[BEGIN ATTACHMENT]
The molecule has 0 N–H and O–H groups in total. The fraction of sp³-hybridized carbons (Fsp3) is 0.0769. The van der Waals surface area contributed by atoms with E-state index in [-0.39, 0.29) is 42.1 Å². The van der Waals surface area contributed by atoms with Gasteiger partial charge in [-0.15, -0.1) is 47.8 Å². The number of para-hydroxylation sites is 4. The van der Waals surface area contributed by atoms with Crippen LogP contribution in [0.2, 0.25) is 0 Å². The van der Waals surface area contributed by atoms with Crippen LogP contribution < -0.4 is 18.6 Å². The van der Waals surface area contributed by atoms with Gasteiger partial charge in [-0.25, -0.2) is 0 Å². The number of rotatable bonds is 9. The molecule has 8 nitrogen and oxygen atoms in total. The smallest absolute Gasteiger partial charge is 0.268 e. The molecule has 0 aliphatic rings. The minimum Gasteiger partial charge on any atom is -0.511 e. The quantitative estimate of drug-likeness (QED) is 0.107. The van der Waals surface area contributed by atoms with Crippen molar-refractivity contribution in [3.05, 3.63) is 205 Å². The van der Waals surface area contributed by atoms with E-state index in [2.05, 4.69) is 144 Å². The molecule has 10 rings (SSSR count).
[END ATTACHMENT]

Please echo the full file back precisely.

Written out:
The molecule has 0 N–H and O–H groups in total. The fraction of sp³-hybridized carbons (Fsp3) is 0.0769. The van der Waals surface area contributed by atoms with E-state index in [-0.39, 0.29) is 42.1 Å². The van der Waals surface area contributed by atoms with Gasteiger partial charge in [-0.15, -0.1) is 47.8 Å². The number of para-hydroxylation sites is 4. The van der Waals surface area contributed by atoms with Crippen LogP contribution in [0.2, 0.25) is 0 Å². The van der Waals surface area contributed by atoms with Crippen LogP contribution < -0.4 is 18.6 Å². The van der Waals surface area contributed by atoms with Gasteiger partial charge in [-0.25, -0.2) is 0 Å². The number of rotatable bonds is 9. The molecule has 8 nitrogen and oxygen atoms in total. The smallest absolute Gasteiger partial charge is 0.268 e. The molecule has 0 aliphatic rings. The minimum Gasteiger partial charge on any atom is -0.511 e. The quantitative estimate of drug-likeness (QED) is 0.107. The van der Waals surface area contributed by atoms with Crippen molar-refractivity contribution in [3.05, 3.63) is 205 Å². The van der Waals surface area contributed by atoms with E-state index in [2.05, 4.69) is 144 Å². The molecule has 10 rings (SSSR count).